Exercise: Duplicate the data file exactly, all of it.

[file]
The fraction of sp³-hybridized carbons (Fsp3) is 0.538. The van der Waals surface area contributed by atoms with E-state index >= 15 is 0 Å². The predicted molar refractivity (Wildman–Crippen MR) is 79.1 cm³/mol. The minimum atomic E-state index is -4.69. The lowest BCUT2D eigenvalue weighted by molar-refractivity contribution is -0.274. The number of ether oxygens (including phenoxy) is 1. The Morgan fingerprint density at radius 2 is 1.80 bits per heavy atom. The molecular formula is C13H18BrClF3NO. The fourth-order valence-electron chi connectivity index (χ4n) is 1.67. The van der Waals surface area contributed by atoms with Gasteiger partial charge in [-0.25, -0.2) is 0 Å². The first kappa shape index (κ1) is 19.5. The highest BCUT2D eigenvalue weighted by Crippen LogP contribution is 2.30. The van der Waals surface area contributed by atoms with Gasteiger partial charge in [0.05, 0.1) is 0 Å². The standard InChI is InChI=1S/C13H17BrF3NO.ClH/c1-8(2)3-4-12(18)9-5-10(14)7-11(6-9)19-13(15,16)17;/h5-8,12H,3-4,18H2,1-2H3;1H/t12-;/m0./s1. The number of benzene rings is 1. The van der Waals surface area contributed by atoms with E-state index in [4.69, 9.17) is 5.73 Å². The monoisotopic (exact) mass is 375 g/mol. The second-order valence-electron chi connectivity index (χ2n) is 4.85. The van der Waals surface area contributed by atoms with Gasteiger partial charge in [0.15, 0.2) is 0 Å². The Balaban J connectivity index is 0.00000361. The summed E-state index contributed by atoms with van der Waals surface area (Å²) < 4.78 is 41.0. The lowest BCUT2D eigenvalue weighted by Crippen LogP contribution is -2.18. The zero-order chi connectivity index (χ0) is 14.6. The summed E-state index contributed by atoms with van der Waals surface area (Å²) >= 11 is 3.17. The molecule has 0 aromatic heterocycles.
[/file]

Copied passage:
The fraction of sp³-hybridized carbons (Fsp3) is 0.538. The van der Waals surface area contributed by atoms with E-state index >= 15 is 0 Å². The predicted molar refractivity (Wildman–Crippen MR) is 79.1 cm³/mol. The minimum atomic E-state index is -4.69. The lowest BCUT2D eigenvalue weighted by molar-refractivity contribution is -0.274. The number of ether oxygens (including phenoxy) is 1. The Morgan fingerprint density at radius 2 is 1.80 bits per heavy atom. The molecular formula is C13H18BrClF3NO. The fourth-order valence-electron chi connectivity index (χ4n) is 1.67. The van der Waals surface area contributed by atoms with Gasteiger partial charge in [-0.25, -0.2) is 0 Å². The first kappa shape index (κ1) is 19.5. The highest BCUT2D eigenvalue weighted by Crippen LogP contribution is 2.30. The van der Waals surface area contributed by atoms with Gasteiger partial charge in [0.05, 0.1) is 0 Å². The standard InChI is InChI=1S/C13H17BrF3NO.ClH/c1-8(2)3-4-12(18)9-5-10(14)7-11(6-9)19-13(15,16)17;/h5-8,12H,3-4,18H2,1-2H3;1H/t12-;/m0./s1. The number of benzene rings is 1. The van der Waals surface area contributed by atoms with E-state index in [4.69, 9.17) is 5.73 Å². The monoisotopic (exact) mass is 375 g/mol. The second-order valence-electron chi connectivity index (χ2n) is 4.85. The van der Waals surface area contributed by atoms with Gasteiger partial charge in [0.15, 0.2) is 0 Å². The Balaban J connectivity index is 0.00000361. The summed E-state index contributed by atoms with van der Waals surface area (Å²) < 4.78 is 41.0. The lowest BCUT2D eigenvalue weighted by Crippen LogP contribution is -2.18. The zero-order chi connectivity index (χ0) is 14.6. The summed E-state index contributed by atoms with van der Waals surface area (Å²) >= 11 is 3.17. The molecule has 0 aromatic heterocycles.